A useful list of basic BASIC statements and commands is given in Monro (1978).
I don’t think that either of the usual PASCALs (Hi-Soft and COMPAS) give any
indication of which of their statements and commands are non-standard as far as
the ISO definition is concerned, but Prospero’s Pro-Pascal and ProFortran do.
Is is always a good idea to include in a REM or COMMENT statement, the version
of the language which you have used if it is not the ‘portable’ type.
This is one bit of program development which is so often skimped. A fabulous
program which has all the bells and whistles one could ever imagine and which
everyone will want to use isn’t going to inspire much confidence if the listing
is untidy, disorganized or poorly commented. An incompletely commented program
might be all right if it works all the time but what happens if you want to
modify it later and you’ve forgotten why you put in particular bit of code.
Are your variable names sensible – it is helpful to use T for the sum of a
series of numbers and N for the total umber of observations – rather than Q or
Z for example? Screen or printer output should be helpful – if you want a
response to a prompt on the screen, put in a few words to request the input –
such as ‘Number of observations’. Similarly, results, whether on the screen or
printer should have some explanation – auch as headings for columns.
‘Prettyprinting’ is a rather ‘twee’ way of expressing the advantage of (for
example} indenting parts of a program listing – it was first used by Nagin and
Ledgard in 1978 as a means of pointing out the advantages (for following program
logic) of various levels of indentation caused by typing spaces before the
statements – thus nested FOR...NEXT loops could be traced very easily if the
second and subsequent loops were indented by 2 of 3 spaces. COMAL does this
automatically. A tidy screen or printer display of results is more easily
understood and some ‘prettyprinting’ here is achieved by spaces or the use of
tabs or particular print field descriptors The readability of a listing is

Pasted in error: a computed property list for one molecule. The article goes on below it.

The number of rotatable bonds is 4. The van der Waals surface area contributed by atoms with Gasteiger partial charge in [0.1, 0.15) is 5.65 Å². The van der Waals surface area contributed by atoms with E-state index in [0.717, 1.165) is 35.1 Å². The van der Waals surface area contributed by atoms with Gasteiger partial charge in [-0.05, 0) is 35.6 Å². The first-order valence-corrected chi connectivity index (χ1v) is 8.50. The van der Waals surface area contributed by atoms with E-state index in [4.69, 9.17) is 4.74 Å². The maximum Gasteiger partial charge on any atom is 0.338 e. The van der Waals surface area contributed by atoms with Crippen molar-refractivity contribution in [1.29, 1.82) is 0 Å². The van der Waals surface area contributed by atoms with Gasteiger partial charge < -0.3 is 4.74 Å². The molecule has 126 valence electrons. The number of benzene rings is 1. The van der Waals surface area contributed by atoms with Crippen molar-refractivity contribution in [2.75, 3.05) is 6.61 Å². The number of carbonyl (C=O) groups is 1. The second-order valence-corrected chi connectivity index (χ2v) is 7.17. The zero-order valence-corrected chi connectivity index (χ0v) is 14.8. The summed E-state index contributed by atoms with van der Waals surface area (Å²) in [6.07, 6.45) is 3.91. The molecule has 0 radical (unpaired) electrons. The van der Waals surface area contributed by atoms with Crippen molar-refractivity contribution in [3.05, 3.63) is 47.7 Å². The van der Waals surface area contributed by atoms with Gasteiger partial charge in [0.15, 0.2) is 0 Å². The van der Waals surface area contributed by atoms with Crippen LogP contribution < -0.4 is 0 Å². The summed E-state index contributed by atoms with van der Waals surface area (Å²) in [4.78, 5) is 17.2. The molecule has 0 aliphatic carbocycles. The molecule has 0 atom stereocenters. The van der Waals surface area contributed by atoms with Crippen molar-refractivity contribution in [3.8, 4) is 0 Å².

improved by blank comment lines in appropriate places.
For many people, particularly those not familiar with a program, adequate
documentation is essential, so its provision is a major and often disliked part
of program development. If a program is for your own use, why bother? The
trouble is that one’s memory is not faultless and a lot of time and temper can
be wasted, A good example of documentation is that provided with the various
PEN programs – well set out and comprehensible to the average dodo. We all know
of bad examples!
In an ideal world, our carefully written, well-documented program would produce
the right results from whatever data we stuffed into it – or it would do in
other ways, what it was designed for. Unfortunately, this is rarely the case
and even after extensive debugging, it may still refuse to function properly. A
program should, once it has been found to be error-free, both in terams of syntax
(confusion of 1 and I, 2 and Z or 0 and O, for example or the wrong number of
brackets) and the results obtained, be ‘error-trapped’ so that an incorrect or
out-of-range input does not throw it into a state of utter confusion so that the
machine crashes or an incorrect result is output. This takes a litte time to
organise but is well worthwhile. Test data may work perfectly but real data may
produce odd results so one’s test data should, where possible, include values
lying at the extremes which are likely to be encountered. Commercial packages
are variable in this respect – some ‘throw a wobbly’ if bad data are encountered
but the majority are designed to cope with this eventuality and allow some user-intervention
to correct the situation after the package bas produced an error